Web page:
I'll be on the air on Street Signs discussing what on the surface seems to be a provocative premise: That somehow price cuts could lead to the doom of the Apple iPhone.
We got a pitch today about a new book from Kevin Maney, technology columnist for USA Today, that opines, "Could lower pricing spell DOOM for the iPhone? It certainly did for the Motorola RAZR."
Wait, iPhone and RAZR in the same sentence? This is wrong on so many levels. Maney's book (I haven't read it yet) has a great theme to it, based on the pitch today: "Once THE super-fidelity (luxury) phone, the RAZR brand was destroyed when Motorola flooded the market, lowering the price from an original retail of $400 to in some cases $0."
The conventional wisdom is that Motorola somehow alienated its customer base with those price cuts because those spending more thought they were getting gypped. And what was once aspirational became commoditized instead.
But to suggest this could happen to Apple's iPhone misses the point of the power of the iTunes/App Store/iPhone/Mac ecosystem. Motorola failed for a number of reasons, not the least of which was severe managerial missteps, market miscalculations, the failure to bring new innovations to its customers, and the inability to figure out what the market wanted and come up with something to meet that need.
Apple's iPhone on the other hand is everything the RAZR -- and Motorola -- isn't. Think about it: As a smart phone, iPhone weaves itself into so many levels of a user's life that it becomes almost painful to switch platforms. It was easy to move from a RAZR to a Samsung to an HTC or even another Motorola handset. It was just a phone. But the iPhone is a platform, and its Mac OS becomes so compelling to its users that they can't imagine doing it any other way. It's a gateway to the net, a game-player, you're buying and downloading music and video and all those apps. Buying an iPhone is a commitment to the platform, the architecture and making a switch is infinitely more complex than it was for RAZR users.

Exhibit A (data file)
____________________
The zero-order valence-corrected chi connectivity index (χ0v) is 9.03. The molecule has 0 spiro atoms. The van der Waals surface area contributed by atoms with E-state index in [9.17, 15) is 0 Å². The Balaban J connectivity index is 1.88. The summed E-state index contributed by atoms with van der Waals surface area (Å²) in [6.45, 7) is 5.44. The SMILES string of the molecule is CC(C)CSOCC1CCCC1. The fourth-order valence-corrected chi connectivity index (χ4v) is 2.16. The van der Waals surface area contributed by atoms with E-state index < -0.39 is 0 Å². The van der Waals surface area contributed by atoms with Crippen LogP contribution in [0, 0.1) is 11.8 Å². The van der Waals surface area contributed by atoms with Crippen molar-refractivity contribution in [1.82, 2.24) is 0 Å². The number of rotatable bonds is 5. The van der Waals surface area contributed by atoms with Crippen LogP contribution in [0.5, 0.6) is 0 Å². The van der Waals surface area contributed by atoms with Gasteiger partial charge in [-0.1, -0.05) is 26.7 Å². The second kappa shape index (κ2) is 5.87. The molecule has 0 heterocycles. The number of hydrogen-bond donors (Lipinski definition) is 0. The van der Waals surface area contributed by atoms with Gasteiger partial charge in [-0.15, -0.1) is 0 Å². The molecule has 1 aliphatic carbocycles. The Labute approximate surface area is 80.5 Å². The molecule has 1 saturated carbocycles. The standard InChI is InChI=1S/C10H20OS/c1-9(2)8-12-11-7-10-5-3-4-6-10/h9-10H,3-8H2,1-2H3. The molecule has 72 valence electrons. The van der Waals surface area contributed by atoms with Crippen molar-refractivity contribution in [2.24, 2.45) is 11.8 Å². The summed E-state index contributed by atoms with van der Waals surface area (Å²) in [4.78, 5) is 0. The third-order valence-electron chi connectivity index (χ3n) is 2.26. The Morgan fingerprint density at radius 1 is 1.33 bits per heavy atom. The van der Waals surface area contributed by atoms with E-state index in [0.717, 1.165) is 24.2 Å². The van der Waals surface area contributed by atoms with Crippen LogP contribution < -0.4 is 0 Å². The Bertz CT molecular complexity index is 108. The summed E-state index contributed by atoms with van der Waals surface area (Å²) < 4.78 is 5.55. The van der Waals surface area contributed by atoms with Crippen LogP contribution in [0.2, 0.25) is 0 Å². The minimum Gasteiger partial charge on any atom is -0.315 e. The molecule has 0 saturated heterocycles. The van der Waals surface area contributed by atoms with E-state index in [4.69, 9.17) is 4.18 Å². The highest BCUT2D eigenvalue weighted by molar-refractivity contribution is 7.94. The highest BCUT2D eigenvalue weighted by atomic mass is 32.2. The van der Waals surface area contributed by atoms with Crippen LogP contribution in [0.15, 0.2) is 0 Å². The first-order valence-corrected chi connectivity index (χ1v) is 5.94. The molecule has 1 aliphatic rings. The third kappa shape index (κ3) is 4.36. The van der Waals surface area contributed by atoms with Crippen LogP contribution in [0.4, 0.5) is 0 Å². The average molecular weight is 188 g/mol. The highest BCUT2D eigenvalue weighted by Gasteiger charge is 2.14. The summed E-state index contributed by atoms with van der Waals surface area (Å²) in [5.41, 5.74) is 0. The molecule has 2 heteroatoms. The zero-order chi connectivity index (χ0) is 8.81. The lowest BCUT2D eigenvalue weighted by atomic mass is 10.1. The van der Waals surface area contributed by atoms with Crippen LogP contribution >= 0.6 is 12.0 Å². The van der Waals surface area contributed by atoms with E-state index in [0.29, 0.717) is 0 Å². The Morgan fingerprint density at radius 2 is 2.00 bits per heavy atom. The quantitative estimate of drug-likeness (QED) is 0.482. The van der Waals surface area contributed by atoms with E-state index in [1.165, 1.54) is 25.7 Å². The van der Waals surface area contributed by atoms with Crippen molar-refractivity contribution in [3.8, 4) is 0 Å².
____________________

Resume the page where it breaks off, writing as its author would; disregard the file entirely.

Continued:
And as far as innovation is concerned, sure, Apple is doing its part. Regular, if only incremental, improvements in both hardware and software keep the product interesting; but the robust App Store, with nearly 70,000 programs and over a billion downloads keeps the product downright fascinating.
And finally a word on those price cuts. Motorola may have alienated some users with steep price cuts, but Apple learned the hard way that quick cuts could lead to frustration among users. So Apple offered rebates, coupons, apologies and kept that community feeling alive. Disappointed customers, maybe, when price cuts came, but nowhere near "alienated."
Unlike the RAZR, price cuts will only expand iPhone's appeal and reach in the marketplace. And as long as component prices keep declining, and Apple brings R&D in house to cut costs even further, the company can maintain margins even in the face of falling prices. Motorola missed that boat almost entirely.
Steve Jobs told me long ago that iPhone was a platform, not merely another handset. It embodies everything Apple would be doing "next," he said. By today's standards, Motorola is almost anachronistic, and if anything, Apple learned some powerful lessons from Motorola's demise. Research in Motion and Palm learned the same lessons. Same with Microsoft and maybe Google too.
At the end of the pitch this morning, there's this: "Good news -- Apple is playing the game right. As newer models are released, prices do drop on older models, but Mac’s strategy of high fidelity (i.e. elite club for owners) and low convenience (i.e. price and AT&T) and continuous focus on “smaller and better” models should keep the iPhone on top for a long time."
In other words, we'll tee up a provocative topic that no one thinks has a RAZR's chance in the marketplace of being true, and then shoot it down.
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